Meet the Hitzfields: Committed to Quality

Feb 9th, 2018

The Hitzfield family knows firsthand the benefits of sustainable growing methods and nutrient-dense foods.

It was the late 1990s when Beth, mother to the seven sons, was diagnosed with an autoimmune disease.  But dependence on a lifetime of medicine regimens didn’t seem appealing, so Beth set out to see if she could reduce her prescription needs by improving her diet.

That kind of change was more than a shopping list addendum for Beth, whose husband Lee had been a row-crop and confinement hog farmer for over 20 years, and producing livestock by the truckload for industry giants like Tyson and IBP.  Lee and Beth changed their entire farm when they changed her diet.  The corn and soybean fields were converted to pasture-based, chemical-free grazing pastures, and the confinement barns were retired.

Not long after making the switch, though, Beth began to see a difference in her health. “She was able to eliminate all of her prescribed medication, and while she continues to have to watch her diet closely, she is a huge testimony to what can happen just by changing your food choices,” says Brooks, the fifth Hitzfield son and head of customer care at the family farm.

A few years after becoming 100% pasture-based, the Hitzfields officially launched Seven Sons Farms in 2000.  On the 550 acres that make up the operation, the family (including Lee, Beth and, yes, all seven of their boys as well as several part-time staffers) continues its mission of raising the highest-quality grass-fed beef, pastured pork and eggs possible, all through GMO- and chemical-free methods.

But even though the family had been intrepid risk-takers 18 years ago, today they find the industry following them.  One of Seven Sons’ biggest challenges in recent years, Brooks says, has become differentiating its food from products made by the same industrial farming practices, but cloaked behind clever marketing claims.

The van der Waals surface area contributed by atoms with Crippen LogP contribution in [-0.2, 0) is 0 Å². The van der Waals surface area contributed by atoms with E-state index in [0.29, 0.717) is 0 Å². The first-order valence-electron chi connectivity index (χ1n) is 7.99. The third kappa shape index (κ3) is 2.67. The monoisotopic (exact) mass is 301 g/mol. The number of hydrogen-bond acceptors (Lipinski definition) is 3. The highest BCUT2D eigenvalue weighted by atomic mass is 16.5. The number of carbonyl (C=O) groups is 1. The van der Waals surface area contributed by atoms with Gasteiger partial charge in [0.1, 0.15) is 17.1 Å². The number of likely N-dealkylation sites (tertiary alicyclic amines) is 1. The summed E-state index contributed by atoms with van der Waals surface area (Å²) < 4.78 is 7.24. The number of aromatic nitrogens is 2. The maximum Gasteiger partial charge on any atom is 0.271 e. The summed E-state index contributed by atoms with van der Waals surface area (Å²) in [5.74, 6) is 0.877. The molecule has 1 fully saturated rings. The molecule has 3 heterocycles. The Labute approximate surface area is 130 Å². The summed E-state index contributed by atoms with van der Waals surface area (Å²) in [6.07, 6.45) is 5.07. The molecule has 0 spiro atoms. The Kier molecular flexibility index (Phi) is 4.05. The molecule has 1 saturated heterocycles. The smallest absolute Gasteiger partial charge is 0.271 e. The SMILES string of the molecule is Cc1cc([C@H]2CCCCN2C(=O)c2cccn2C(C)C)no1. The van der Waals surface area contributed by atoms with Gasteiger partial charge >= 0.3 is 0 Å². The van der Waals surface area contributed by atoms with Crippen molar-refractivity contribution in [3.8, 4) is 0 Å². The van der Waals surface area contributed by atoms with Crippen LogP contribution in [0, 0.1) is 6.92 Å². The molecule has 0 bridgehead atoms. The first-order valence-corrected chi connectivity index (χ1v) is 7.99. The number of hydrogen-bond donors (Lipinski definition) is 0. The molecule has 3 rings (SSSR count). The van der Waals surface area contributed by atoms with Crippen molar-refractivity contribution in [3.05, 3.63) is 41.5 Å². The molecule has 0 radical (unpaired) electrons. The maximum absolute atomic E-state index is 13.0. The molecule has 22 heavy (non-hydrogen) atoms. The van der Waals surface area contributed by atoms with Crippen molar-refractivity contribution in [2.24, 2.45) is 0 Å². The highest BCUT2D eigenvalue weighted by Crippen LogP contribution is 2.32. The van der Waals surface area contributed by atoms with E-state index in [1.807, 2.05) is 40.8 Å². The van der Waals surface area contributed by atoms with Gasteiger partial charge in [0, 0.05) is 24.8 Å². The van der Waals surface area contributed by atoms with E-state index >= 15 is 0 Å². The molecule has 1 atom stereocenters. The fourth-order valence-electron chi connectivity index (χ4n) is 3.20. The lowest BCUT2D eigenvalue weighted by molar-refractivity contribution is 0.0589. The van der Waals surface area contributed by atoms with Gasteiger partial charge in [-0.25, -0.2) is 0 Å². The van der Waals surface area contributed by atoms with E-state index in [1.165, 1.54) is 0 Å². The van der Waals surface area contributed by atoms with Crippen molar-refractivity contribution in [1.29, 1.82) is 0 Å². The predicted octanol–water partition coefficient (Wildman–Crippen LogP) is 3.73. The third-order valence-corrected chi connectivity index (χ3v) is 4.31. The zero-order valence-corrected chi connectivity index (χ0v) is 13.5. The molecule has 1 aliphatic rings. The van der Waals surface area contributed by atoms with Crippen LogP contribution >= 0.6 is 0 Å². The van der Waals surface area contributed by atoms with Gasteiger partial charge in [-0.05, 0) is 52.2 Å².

“It’s harder than it was ten years ago – back then you didn’t have big national brands trying to greenwash any sort of marketing or label claims,” he says. “A lot of what you’ll find in a big grocery that’s labeled grass-fed was either imported or was finished in feedlots. So the true grass-fed farms like ours have to keep trying to differentiate ourselves from that.”

Now in their eighteenth year, Seven Sons has built a retail, pickup and delivery presence throughout Indiana and neighboring states.  And, the Hitzfields remain as committed to the small family farm model as they were on day one.

“The closer you get to your food, the more you can establish trust and have a relationship with whoever grew it,” Brooks points out. “Being able to do things like ask questions about a farm’s product – which you can do on Market Wagon – is something you can’t do when you’re shopping in a brick-and-mortar store.”

Check out Seven Sons’ responsibly raised, pasture-based products here on Market Wagon.